Hearing Aid & Hearing Loss FAQ

How common is hearing loss?

About 36 million Americans have some degree of hearing loss. Chances are good you know someone with hearing loss. It’s one of the most common health conditions reported in adults.

What causes hearing loss?

Most hearing loss is caused by a gradual loss of sensitivity of the tiny cells in the ear that receive sound. These cells are called hair cells. The common reasons for this type of hearing loss includes listening to too much loud noise, and family patterns of hearing loss. There are other causes of hearing loss including infections, drug side-effects, growths or tumors, wax blockage, burst ear drums, and many others that may affect other parts of the hearing system. These are less common.

What effect does hearing loss have on people?

Hearing loss may cause people to miss words or conversation, and other sounds such as a phone ringing, a doorbell, or a car horn. The amount and type of hearing loss determines what sounds can be heard and what cannot.

Studies show that missing out on conversation and other sounds can lower a person’s quality of life in many ways. Hearing loss has been shown to be linked with less enjoyment of life particularly in our relationships with friends, loved ones, and even at our job. Having difficulty hearing on the phone is especially bothersome.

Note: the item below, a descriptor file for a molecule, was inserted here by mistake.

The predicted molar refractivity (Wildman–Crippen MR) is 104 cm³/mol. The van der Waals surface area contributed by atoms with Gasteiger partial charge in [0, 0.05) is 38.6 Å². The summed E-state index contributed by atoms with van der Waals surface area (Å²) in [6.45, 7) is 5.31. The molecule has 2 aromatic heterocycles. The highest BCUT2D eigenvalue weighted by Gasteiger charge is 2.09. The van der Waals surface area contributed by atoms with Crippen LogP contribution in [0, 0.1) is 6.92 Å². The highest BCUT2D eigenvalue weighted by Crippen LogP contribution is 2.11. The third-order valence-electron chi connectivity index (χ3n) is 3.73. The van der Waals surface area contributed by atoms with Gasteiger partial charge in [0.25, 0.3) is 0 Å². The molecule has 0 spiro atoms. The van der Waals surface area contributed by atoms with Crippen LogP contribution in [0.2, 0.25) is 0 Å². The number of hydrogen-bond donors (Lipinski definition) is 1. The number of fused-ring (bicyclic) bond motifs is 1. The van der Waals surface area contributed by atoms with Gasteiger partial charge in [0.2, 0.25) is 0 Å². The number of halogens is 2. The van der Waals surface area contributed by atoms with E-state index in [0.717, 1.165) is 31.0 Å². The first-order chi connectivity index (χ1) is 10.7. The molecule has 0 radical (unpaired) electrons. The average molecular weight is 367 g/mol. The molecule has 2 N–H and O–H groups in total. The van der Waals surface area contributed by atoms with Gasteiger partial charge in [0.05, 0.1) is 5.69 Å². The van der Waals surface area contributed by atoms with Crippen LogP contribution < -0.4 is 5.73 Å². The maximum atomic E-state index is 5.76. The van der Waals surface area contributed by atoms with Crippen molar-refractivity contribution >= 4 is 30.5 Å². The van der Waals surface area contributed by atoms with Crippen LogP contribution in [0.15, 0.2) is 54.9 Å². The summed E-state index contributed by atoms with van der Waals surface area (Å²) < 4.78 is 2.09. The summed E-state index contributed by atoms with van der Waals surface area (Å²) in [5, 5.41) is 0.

Being able to talk on the phone is an important part of staying in touch with the world, and making sure our normal day-to-day needs are met. These needs can be as simple as understanding what someone is saying when you call for a doctor’s appointment, or when ordering a pizza.

How is hearing loss usually first noticed?

Most often the person with hearing loss, or family member, notices we don’t hear as well and says something. If that happens, just remember that its okay to sometime tune world out but just make sure you are doing it on purpose. The safe and wisest thing is to go to see an audiologist to get your hearing checked. Either way it turns out, the news will practically always be good.

What does a well-trained audiologist do?

An audiologist has an advanced degree and the practical training to diagnose the type and degree of hearing loss. An audiologist provides counseling on the results of testing, preventative care, and provides advice on the choice of hearing devices. Audiologists are the only professionals besides physicians that can accurately recognize medical problems of the ears, and refer the patient for further care. This can be critically important to a patient’s health. Approximately 1 in 10 hearing losses is caused by a medical condition of the ear, some of which need immediate medical attention by a physician.

Bringing patients with permanent hearing loss back into the world of hearing is the specialty of the audiologist. Using different types of hearing devices, an audiologist improves hearing as much as it can be improved for that patient.

After selecting appropriate hearing devices with the patients, a conscientious audiologist should follow current standards of care for each and every patient. In particular, they should do Real Ear Measurements on each patient. They should also perform advanced testing procedures like Acceptable Noise Level (ANL), Hearing-in-Noise Tests (HINT) and loudness growth measurements.